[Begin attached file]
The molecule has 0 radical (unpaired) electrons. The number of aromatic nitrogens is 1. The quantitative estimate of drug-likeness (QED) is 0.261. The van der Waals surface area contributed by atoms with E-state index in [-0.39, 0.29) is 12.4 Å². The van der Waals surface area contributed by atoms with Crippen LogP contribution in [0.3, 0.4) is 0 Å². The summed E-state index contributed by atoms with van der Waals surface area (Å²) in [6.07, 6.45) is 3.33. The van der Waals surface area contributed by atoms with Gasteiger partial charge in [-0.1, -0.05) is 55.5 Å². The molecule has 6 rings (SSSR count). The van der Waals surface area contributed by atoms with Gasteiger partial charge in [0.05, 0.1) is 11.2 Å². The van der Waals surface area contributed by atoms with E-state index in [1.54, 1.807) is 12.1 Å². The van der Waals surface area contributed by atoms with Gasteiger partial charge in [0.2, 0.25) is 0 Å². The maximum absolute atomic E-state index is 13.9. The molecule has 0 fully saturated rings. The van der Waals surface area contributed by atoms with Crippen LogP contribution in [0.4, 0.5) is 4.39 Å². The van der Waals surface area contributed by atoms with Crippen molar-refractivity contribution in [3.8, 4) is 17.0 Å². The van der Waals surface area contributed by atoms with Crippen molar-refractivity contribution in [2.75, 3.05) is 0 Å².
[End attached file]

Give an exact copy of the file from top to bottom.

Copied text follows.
The molecule has 0 radical (unpaired) electrons. The number of aromatic nitrogens is 1. The quantitative estimate of drug-likeness (QED) is 0.261. The van der Waals surface area contributed by atoms with E-state index in [-0.39, 0.29) is 12.4 Å². The van der Waals surface area contributed by atoms with Crippen LogP contribution in [0.3, 0.4) is 0 Å². The summed E-state index contributed by atoms with van der Waals surface area (Å²) in [6.07, 6.45) is 3.33. The van der Waals surface area contributed by atoms with Gasteiger partial charge in [-0.1, -0.05) is 55.5 Å². The molecule has 6 rings (SSSR count). The van der Waals surface area contributed by atoms with Gasteiger partial charge in [0.05, 0.1) is 11.2 Å². The van der Waals surface area contributed by atoms with E-state index in [1.54, 1.807) is 12.1 Å². The van der Waals surface area contributed by atoms with Gasteiger partial charge in [0.2, 0.25) is 0 Å². The maximum absolute atomic E-state index is 13.9. The molecule has 0 fully saturated rings. The van der Waals surface area contributed by atoms with Crippen LogP contribution in [0.4, 0.5) is 4.39 Å². The van der Waals surface area contributed by atoms with Crippen molar-refractivity contribution in [3.8, 4) is 17.0 Å². The van der Waals surface area contributed by atoms with Crippen molar-refractivity contribution in [2.75, 3.05) is 0 Å².